44 Multiplicity of Eigenvalues

44 Multiplicity of Eigenvalues - Multiplicity of...

Info iconThis preview shows pages 1–2. Sign up to view the full content.

View Full Document Right Arrow Icon
Multiplicity of Eigenvalues Learning Goals: to see the difference between algebraic and geometric multiplicity. We have seen an example of a matrix that does not have a basis’ worth of eigenvectors. For example. 1 1 0 1 ! " # $ % (note: this is not the Fibonacci matrix!). The characteristic polynomial of this matrix is (1 - λ ) 2 , so 1 is a double root of this polynomial. Finding the nullspace of A - λ I leads us to consider 0 1 0 0 ! " # $ % , whose nullspace only contains (1, 0) (and multiples of it). There is no place else to look for eigenvectors, so this matrix does not have an adequate supply! This leads us to two definitions: Definition: the algebraic multiplicity of an eigenvalue e is the power to which ( λ e ) divides the characteristic polynomial. Definition: the geometric multiplicity of an eigenvalue is the number of linearly independent eigenvectors associated with it. That is, it is the dimension of the nullspace of A eI . In the example above, 1 has algebraic multiplicity two and geometric multiplicity 1.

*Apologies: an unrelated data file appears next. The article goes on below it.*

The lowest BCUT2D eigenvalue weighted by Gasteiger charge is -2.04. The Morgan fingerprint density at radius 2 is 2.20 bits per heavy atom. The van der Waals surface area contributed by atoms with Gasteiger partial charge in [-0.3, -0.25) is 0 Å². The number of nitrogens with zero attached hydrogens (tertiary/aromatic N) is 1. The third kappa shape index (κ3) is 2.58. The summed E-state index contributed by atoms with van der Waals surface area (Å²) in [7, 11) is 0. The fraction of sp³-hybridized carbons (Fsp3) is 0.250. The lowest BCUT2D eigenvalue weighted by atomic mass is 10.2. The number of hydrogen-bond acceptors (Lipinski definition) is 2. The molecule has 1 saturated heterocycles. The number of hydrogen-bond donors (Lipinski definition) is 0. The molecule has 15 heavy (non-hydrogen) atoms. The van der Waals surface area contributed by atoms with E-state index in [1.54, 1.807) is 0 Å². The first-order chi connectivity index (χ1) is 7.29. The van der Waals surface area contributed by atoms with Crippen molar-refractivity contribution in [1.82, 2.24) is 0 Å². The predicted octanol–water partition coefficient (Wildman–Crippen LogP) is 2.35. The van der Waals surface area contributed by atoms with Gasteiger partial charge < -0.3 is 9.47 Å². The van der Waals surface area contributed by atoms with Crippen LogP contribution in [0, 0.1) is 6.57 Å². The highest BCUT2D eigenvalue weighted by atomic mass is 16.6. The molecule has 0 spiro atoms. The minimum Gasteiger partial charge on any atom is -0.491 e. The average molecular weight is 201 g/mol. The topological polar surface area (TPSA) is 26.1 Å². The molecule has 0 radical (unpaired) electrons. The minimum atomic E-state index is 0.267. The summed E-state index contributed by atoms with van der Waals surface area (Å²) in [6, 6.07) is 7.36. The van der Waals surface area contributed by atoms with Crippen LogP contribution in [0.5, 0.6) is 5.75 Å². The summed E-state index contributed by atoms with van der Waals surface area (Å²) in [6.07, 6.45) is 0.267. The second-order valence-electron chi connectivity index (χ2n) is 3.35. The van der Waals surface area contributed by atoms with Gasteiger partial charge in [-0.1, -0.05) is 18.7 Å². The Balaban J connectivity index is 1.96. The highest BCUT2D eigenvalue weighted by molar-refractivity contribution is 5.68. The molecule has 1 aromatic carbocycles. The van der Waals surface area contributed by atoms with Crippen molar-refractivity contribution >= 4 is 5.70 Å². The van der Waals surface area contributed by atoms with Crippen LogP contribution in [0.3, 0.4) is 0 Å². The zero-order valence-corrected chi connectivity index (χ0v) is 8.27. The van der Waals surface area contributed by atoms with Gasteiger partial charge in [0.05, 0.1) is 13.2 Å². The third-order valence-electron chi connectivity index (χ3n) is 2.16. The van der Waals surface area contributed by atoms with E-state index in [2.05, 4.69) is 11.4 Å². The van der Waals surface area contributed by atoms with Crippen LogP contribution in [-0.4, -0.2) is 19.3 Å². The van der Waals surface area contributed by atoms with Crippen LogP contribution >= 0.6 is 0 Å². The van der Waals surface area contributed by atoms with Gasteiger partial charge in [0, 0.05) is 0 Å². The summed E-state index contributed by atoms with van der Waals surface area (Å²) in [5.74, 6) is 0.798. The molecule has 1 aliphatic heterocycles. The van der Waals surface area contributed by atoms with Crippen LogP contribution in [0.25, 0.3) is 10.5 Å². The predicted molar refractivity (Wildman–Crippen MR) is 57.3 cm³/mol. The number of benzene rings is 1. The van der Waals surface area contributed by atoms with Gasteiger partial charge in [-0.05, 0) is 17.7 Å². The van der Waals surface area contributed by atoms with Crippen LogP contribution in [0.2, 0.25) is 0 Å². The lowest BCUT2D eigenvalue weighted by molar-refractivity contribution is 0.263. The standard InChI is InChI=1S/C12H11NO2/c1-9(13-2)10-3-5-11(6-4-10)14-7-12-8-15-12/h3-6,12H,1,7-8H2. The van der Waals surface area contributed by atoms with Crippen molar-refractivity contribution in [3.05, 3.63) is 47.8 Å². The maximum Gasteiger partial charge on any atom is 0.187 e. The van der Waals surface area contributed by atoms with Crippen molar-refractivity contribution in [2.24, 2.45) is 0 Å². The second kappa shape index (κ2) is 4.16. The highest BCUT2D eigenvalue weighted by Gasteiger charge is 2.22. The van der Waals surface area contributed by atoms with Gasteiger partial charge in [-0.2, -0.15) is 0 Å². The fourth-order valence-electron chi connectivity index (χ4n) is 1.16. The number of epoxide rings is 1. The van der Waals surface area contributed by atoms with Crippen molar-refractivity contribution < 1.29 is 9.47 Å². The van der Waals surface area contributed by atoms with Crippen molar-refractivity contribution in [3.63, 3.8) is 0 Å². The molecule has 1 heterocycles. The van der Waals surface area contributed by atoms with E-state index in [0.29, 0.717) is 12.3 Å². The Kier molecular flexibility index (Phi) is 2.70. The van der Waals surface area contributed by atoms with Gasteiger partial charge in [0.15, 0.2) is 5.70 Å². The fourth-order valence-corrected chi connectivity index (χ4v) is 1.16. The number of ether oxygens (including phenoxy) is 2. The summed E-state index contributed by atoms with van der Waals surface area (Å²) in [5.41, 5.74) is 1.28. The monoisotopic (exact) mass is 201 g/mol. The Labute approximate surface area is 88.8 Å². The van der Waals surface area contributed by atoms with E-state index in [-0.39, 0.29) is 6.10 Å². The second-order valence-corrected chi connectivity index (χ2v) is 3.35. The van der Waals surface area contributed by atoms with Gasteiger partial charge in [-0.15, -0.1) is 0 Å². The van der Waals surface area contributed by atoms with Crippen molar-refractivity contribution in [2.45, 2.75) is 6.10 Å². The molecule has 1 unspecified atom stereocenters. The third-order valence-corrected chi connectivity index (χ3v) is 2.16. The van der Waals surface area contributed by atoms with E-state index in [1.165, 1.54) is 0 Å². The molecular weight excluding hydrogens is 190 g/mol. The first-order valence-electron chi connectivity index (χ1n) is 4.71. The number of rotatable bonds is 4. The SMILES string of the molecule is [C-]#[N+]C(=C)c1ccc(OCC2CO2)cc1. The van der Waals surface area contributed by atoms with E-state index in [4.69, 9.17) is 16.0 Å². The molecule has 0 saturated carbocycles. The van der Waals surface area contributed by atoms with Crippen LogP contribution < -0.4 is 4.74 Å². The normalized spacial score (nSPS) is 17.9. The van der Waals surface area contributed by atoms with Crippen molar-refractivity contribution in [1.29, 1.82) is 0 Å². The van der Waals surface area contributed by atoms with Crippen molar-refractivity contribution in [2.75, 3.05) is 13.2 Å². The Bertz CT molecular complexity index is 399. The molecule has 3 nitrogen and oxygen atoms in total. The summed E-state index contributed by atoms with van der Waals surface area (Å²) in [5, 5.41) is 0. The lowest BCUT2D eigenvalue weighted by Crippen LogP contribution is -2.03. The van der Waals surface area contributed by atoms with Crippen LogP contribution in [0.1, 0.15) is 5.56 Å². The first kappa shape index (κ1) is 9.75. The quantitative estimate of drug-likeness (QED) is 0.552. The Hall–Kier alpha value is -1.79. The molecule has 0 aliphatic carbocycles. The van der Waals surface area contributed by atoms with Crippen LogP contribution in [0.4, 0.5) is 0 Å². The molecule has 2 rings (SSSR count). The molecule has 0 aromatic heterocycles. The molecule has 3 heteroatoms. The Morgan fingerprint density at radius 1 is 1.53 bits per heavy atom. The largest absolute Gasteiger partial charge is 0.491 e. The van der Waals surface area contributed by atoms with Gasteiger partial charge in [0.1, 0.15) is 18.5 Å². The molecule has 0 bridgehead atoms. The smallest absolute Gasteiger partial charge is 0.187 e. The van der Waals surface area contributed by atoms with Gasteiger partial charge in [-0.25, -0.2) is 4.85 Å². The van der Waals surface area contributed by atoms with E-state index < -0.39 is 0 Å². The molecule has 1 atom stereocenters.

Background image of page 1

Info iconThis preview has intentionally blurred sections. Sign up to view the full version.

View Full DocumentRight Arrow Icon
Image of page 2
This is the end of the preview. Sign up to access the rest of the document.

This note was uploaded on 07/22/2011 for the course ME 3 taught by Professor Prof.ramachandran during the Spring '11 term at Indian Institute of Technology, Kharagpur.

Page1 / 2

44 Multiplicity of Eigenvalues - Multiplicity of...

This preview shows document pages 1 - 2. Sign up to view the full document.

View Full Document Right Arrow Icon
Ask a homework question - tutors are online